Islamabad: Pakistan government briefly lifted its ban on YouTube which was imposed over three months ago to cut off access to clips from an anti-Islam film.The authorities reinstated the ban less than an hour after removing the restrictions on the video-sharing website.
The Pakistan Telecommunication Authority directed Internet service providers and mobile phone firms to unblock YouTube this afternoon and users of the popular website were able to access it briefly after over 100 days.
Within an hour, however, Prime Minister Raja Pervez Ashraf directed the PTA to ban the website after a right-wing journalist from the Jang news group reported on television that the anti-Islam film Innocence Of Muslims could still be accessed on YouTube.
Interior Minister Rehman Malik had announced on Twitter last night that Pakistani authorities would lift the ban on YouTube within 24 hours.
“I chaired a high level (meeting with) all stakeholders on the (YouTube). (Good) job by PTA (to) block anti-Islamic material! (Please expect YouTube) unblocked in 24 hrs,” he said in a tweet.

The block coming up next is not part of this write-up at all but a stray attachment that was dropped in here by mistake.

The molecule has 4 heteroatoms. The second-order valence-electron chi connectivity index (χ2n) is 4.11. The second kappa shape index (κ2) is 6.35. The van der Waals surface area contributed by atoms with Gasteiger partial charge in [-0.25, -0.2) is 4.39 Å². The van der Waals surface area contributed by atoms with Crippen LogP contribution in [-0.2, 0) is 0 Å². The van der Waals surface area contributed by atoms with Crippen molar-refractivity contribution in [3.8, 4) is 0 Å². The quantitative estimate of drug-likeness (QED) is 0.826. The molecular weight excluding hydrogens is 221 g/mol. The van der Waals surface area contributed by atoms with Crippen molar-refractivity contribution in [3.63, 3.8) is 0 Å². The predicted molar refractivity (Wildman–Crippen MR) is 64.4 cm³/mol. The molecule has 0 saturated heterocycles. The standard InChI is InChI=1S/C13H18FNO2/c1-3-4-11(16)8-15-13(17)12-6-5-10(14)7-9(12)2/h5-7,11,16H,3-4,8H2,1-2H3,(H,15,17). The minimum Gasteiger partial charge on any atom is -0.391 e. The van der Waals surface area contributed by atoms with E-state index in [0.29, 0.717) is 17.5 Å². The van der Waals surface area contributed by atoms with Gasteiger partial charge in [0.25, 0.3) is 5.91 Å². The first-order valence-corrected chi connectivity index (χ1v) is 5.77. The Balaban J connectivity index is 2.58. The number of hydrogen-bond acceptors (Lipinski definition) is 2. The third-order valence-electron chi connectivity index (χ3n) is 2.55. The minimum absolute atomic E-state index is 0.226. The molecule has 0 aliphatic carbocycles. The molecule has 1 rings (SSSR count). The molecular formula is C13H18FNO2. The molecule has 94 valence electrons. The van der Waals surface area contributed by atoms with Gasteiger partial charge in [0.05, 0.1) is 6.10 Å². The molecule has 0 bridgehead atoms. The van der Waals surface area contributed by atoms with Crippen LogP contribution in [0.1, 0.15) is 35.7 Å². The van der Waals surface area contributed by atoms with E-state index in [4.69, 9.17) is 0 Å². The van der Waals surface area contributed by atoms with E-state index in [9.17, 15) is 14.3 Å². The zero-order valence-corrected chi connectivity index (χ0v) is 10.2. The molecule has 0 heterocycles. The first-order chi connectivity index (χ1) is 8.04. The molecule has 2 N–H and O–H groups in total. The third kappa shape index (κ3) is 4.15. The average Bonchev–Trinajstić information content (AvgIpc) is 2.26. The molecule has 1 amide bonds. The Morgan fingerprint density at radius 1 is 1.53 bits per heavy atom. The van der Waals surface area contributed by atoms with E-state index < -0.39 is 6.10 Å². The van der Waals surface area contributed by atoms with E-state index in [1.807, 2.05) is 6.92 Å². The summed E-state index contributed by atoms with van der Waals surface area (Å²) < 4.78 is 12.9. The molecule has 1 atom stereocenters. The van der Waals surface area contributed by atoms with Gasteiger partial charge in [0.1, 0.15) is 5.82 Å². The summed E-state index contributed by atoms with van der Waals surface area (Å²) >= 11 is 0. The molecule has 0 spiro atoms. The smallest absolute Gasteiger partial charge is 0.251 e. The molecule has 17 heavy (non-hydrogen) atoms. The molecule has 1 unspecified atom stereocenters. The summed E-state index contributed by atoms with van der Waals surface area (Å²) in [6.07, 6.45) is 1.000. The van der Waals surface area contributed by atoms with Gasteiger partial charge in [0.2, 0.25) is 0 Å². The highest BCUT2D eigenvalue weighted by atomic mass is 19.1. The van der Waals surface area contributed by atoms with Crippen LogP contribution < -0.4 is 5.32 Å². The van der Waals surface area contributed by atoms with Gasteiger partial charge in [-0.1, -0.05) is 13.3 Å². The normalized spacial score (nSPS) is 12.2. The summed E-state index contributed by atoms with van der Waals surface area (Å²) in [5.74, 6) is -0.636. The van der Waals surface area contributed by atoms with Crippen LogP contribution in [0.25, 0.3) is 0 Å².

He acknowledged in another tweet that there was a “great demand to unblock (YouTube) from all sections of society”, especially users of Twitter.
Malik further said that PTA was “finalising negotiations for acquiring a powerful firewall software to totally block pornographic and blasphemous material”.
In mid-September, Prime Minister Ashraf had directed authorities to block YouTube for hosting “blasphemous material”, including clips from “Innocence Of Muslims”.
The film triggered violent protests by right wing groups across Pakistan and the government itself sanctioned a day of protests on 21 September, which was observed as “Love the Prophet Day”.
Twenty-three people were killed and property worth billions of rupees was destroyed during these protests.
People across Pakistan took to Twitter to poke fun at the government for its somersaults over YouTube.
Many criticised and made jokes about Malik while others pointed to the government’s lack of success in tackling serious issues like terrorism and a stagnating economy.
Leading columnist Nadeem F Paracha posted on Twitter: “YouTube blocked again? Ha! Wow, we are really, really fighting a tough war against anti-Islam forces.”
Omar Quraishi, the op-ed editor with The Express Tribune, tweeted: “This surely must be a world record of sorts – a country blocking YouTube for over 100 days, then unblocking it and then blocking it.”